US firms fear losing out with app bans
Moves against TikTok, WeChat opposed, with latter key for business in China
The US business community has expressed concerns that the Trump administration's orders to prohibit transactions with TikTok and WeChat are counterproductive and will harm US companies' interests.
US President Donald Trump signed two executive orders last week to ban US transactions with the two social media apps owned by Chinese companies for national security reasons. The orders will take effect on Sept 20.
US business leaders are worried that the scope of the executive orders are too broad, cause a further deterioration in the bilateral relationship and dent US companies' competitiveness in China.
"We have to keep our national security concerns in perspective. Not everything is the national security emergency," said Craig Allen, president of the US-China Business Council. He said it's "a very negative story" to use national security as an excuse for taking protectionist actions.
Allen shared his concerns over the executive orders with US and Chinese business leaders at two recent webinars examining the Trump administration's China policies amid the tensions between the countries.
WeChat, owned by Chinese tech giant Tencent, is the largest communication app in China. In the US,WeChat, unlike TikTok, whose primary users are young adults, is mainly used by overseas Chinese and global businesses with a presence in the Chinese market.
There's no exact analogue to WeChat in the US, in that it is a nexus point for everything from e-commerce and payments to communications and customer service, Allen said.
He said many US companies rely on WeChat to engage with their customers in the China market. On the payment side, WeChat is extremely important; it's one of the two major payments apps in China, he said.
"If American companies were not allowed access to those payments, it would clearly have commercial implications. Many American companies are also active and successful on WeChat mini programs, and this represents a rapidly growing segment for many American businesses," Allen said.
Since WeChat is the most widely downloaded mobile application in the China market, its removal from US app stores would limit the Chinese customer base for US handset manufacturers and, indeed, would help their competitors, he argued.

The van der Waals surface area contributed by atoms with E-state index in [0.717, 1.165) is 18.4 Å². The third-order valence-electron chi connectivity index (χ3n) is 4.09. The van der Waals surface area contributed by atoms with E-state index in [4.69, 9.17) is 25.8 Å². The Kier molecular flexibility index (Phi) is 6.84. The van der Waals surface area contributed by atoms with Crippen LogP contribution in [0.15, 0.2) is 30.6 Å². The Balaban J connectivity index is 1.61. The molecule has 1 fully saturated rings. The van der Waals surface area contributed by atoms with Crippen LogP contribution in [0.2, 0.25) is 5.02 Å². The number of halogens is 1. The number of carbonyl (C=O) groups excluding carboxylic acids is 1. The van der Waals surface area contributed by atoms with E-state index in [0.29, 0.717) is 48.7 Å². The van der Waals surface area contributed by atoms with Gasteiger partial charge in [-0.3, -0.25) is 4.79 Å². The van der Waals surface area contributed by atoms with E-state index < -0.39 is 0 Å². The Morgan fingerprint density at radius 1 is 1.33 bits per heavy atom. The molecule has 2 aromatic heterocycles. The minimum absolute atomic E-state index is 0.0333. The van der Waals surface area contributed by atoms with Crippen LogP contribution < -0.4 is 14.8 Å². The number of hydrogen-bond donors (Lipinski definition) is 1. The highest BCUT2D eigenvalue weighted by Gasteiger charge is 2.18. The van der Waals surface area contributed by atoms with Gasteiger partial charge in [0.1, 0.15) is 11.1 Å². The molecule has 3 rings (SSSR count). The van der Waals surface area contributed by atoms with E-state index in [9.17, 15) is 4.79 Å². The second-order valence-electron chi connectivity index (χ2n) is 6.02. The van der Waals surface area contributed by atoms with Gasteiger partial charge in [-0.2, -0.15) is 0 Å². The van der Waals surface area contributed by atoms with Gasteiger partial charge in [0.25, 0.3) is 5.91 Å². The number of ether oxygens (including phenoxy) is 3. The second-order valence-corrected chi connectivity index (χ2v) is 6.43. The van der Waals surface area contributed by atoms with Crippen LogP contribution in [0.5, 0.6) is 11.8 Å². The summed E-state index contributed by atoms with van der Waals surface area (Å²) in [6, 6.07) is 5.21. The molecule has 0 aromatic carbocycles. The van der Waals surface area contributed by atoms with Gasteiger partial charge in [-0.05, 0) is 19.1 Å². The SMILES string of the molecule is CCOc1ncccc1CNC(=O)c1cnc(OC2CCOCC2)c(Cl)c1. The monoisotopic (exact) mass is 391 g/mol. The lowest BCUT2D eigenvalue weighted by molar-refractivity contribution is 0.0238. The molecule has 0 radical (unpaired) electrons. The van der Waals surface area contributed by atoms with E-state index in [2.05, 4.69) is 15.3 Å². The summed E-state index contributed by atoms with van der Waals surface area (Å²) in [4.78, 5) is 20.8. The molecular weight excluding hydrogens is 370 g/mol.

Tencent is important to the US video game industry as it holds stakes in a number of video game companies, such as Riot Games, Epic Games and Activision Blizzard. It also has significant stakes in Tesla and Snap, the maker of Snapchat.
"Its video-streaming platform in China is very important for many American content providers and restricting commercial engagement would negatively impact trade in the services area," Allen said."And it would deprive Chinese consumers of those services, and then deprive American content creators and broadcasters of access to a lot of revenue in the China market."
In the case of TikTok, Allen said the administration should "appropriately calibrate" the scope of this executive order.
"If we single out individual companies, we should anticipate that other governments will do the same for American companies," he said.
He also argued that the criteria that the Trump administration uses to restrict foreign companies operating in the US should be very clear.
In addition, the rule of law and due process should be fully given to foreign companies operating in the US market, Allen said, adding that "we need to treat Chinese companies in the United States as we wish American companies in China to be treated".
"I think there's a tendency right now, given the nature of the US-China relations, to call everything some kind of national security matter. We all know that's just not true," said Chris Marlin, president of Lennar International.
He shared his experience working with Chinese companies, which demonstrated resilience and quick responses during the coronavirus pandemic, to call for companies from both sides to work together to see "the longer-term success scenario".
William Zarit, chairman of the American Chamber of Commerce in China, said the "litany of policy changes, laws and executive orders" seems to have jeopardized the commercial relationship between the two countries.
"We've already seen a lot of actions coming to the US that we never expected and, frankly, I think a lot of the policies are politically motivated," Zarit said.